A New Year, A New Glyphfriend.

Although not a great deal of it has been in the public, quite a few things have been going on with Glyphfriend, my Visual Studio extension that provides intellisense previews for all of your favorite icon fonts.

As of writing this post, Glyphfriend 2.0 has been released. It has a bunch of improvements, as well as a few changes, so I thought I would spend some time discussing these and just the overall experience of refactoring the extension.

Why the rewrite?

Glyphfriend itself has been updated pretty regularly since its release to keep up with the constantly changing sets of icons that are available from all of its supported libraries, and for the most part, things just work.

Things began to become a bit more complex with the release of Visual Studio 2017, as many of the APIs that Glyphfriend relied upon were changed. These changes were a bit iffy as the APIs would still work, but were no longer congruent, which lead to all sorts of exceptions and general crap that was not in any ways a fun time.

Another side-effect that began to emerge after the release of the 2017 version of the extension was that Appveyor was picking up those builds and trying to release them as the 2015 version. This was extremely not cool, I received tons of e-mails about the issue, and ultimately is was the fact that Appveyor at the time didn't support the necessary build tools to target Visual Studio 2017.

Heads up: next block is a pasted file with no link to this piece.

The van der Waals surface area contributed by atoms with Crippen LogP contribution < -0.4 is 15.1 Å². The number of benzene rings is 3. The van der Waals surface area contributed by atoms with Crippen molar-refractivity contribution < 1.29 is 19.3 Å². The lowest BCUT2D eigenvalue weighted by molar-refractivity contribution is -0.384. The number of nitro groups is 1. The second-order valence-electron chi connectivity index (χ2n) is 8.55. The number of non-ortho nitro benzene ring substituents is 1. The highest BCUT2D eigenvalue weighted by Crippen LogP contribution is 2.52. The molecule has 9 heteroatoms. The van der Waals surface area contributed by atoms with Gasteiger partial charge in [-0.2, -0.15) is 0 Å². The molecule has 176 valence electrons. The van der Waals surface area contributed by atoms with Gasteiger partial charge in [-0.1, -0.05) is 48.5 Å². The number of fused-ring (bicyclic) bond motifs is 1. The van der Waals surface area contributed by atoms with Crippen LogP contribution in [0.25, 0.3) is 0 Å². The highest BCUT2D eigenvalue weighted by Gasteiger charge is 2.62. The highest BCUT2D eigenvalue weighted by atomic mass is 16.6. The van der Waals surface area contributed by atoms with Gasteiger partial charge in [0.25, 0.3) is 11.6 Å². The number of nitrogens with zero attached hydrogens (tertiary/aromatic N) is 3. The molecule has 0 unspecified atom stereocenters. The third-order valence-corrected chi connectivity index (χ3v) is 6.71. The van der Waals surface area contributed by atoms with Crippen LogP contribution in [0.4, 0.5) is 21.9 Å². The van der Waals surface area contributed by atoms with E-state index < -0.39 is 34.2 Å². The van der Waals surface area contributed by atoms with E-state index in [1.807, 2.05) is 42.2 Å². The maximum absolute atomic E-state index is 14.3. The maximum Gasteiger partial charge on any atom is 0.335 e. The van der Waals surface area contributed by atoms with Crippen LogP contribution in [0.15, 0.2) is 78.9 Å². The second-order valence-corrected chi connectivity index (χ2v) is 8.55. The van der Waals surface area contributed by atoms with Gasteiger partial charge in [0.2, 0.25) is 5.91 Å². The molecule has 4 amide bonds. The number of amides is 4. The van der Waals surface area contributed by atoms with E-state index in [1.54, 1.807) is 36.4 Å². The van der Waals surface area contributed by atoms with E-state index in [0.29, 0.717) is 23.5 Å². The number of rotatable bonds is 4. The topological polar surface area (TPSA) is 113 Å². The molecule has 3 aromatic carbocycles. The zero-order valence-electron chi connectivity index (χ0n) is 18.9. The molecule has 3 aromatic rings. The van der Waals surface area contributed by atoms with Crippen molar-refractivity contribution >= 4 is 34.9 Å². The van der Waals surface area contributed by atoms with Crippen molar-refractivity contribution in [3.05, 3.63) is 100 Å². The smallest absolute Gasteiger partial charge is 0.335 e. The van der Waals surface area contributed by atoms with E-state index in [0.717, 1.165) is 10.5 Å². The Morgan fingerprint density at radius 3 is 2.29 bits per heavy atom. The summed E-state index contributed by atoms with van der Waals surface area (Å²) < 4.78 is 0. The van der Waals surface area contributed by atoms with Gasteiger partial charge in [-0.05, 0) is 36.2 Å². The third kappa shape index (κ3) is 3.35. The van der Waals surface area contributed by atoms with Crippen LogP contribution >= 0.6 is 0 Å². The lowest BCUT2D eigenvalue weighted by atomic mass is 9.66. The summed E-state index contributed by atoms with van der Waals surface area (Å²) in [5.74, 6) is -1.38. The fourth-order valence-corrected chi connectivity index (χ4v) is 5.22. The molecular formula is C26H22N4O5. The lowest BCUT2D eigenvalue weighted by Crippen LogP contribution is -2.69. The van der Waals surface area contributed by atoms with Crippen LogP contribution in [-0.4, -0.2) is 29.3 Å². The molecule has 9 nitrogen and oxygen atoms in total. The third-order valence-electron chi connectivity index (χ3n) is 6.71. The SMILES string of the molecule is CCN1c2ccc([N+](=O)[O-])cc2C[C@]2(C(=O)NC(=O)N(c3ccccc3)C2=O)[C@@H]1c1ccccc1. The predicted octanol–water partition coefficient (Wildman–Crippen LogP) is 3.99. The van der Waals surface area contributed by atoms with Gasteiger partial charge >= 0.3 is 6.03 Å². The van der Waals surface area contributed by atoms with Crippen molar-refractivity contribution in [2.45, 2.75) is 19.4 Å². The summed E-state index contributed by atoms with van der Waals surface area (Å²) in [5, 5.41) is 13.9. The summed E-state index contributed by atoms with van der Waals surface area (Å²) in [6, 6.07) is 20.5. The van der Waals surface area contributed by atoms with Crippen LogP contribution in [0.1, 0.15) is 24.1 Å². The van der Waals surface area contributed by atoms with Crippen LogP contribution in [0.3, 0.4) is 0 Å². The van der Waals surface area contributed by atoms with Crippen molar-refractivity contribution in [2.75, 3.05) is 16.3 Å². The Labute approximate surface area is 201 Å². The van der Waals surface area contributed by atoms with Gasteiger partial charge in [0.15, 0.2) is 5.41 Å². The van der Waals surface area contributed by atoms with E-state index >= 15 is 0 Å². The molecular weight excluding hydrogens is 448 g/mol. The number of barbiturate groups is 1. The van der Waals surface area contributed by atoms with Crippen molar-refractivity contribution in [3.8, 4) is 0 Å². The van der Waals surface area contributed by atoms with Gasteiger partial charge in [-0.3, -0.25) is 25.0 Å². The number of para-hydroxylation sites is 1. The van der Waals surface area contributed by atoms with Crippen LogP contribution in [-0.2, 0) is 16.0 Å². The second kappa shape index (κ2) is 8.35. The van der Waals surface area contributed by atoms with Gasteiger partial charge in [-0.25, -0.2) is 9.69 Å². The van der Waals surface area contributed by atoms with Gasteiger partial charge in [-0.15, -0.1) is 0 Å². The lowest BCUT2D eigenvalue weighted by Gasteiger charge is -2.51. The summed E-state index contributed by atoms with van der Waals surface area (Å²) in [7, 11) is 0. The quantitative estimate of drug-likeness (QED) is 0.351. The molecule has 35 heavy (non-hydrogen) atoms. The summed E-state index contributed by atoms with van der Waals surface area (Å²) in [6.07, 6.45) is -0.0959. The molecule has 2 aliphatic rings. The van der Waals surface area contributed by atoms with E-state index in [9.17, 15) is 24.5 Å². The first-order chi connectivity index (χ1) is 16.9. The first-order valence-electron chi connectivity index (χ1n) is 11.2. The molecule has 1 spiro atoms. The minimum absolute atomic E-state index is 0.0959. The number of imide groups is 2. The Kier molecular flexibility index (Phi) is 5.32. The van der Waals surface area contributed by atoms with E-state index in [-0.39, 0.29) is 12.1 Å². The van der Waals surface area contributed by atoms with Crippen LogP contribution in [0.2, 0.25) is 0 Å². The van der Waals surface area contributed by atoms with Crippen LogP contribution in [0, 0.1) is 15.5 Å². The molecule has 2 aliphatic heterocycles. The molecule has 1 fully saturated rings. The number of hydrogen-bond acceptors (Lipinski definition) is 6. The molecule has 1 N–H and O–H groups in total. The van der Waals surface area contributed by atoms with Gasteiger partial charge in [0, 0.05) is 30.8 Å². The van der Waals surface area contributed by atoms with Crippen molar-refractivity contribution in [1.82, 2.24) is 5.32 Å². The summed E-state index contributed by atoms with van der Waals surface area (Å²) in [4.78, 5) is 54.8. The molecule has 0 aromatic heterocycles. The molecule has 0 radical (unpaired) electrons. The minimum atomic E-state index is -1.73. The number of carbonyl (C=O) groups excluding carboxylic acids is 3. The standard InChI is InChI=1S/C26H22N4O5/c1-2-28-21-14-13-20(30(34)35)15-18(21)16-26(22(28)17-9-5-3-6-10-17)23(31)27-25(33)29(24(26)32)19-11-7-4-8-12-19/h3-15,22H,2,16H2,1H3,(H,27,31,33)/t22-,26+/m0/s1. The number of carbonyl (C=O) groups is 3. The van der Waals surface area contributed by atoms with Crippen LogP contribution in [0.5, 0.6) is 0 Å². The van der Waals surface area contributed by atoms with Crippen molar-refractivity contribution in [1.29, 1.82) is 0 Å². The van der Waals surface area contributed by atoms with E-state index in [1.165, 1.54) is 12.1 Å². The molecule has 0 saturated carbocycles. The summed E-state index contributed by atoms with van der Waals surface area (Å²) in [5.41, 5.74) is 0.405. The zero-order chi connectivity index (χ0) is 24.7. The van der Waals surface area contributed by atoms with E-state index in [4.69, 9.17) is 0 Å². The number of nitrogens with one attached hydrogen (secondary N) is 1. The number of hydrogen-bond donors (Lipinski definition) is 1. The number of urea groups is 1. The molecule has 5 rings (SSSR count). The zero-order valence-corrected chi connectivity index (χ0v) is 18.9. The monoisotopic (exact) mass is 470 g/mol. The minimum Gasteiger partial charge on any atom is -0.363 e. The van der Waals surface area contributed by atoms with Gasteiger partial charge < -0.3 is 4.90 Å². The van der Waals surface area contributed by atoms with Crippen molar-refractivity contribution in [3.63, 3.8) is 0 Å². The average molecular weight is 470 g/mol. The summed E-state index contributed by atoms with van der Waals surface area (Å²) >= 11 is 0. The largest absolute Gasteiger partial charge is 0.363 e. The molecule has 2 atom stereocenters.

It's never fun listening to folks complain about something they enjoy using not working - especially when the reason for this is out of your control.

So I thought, well this is a better opportunity than any to just burn things down and start anew.

What's New in Glyphfriend 2.0

Following in line with what the Visual Studio Tooling team is focusing on, I wanted to see how I could go about improving the experience of using Glyphfriend, both from a usability and performance standpoint.

With that let's look at what's changed in Glyphfriend 2.0 :

  • Refactoring for Performance with Protobuf - Glyphfriend now uses protobuf-net to serialize all of the 6,000 supported glyphs at build time (instead of run time) and handles loading them in roughly 1/10th of the time.

  • Use a CDN? New HTML file? No Problem - Glyphfriend previous would use the available CSS files within your current project or solution to determine which libraries to load. If you didn't have these specifically named files, then you wouldn't get intellisense. This new version will give you autocompletion for all of the supported libraries without a single file reference, you don't even need a project (File > New HTML File works just fine).

  • Smaller Project, Easier to Contribute - Previously to add support for a given library within Glyphfriend, you had to create your own provider, define a regular expression to match your "triggering" files, etc. It wasn't as simple as I'd like it, now, you'll literally just need to create a folder, put your glyphs in, and build. That's it.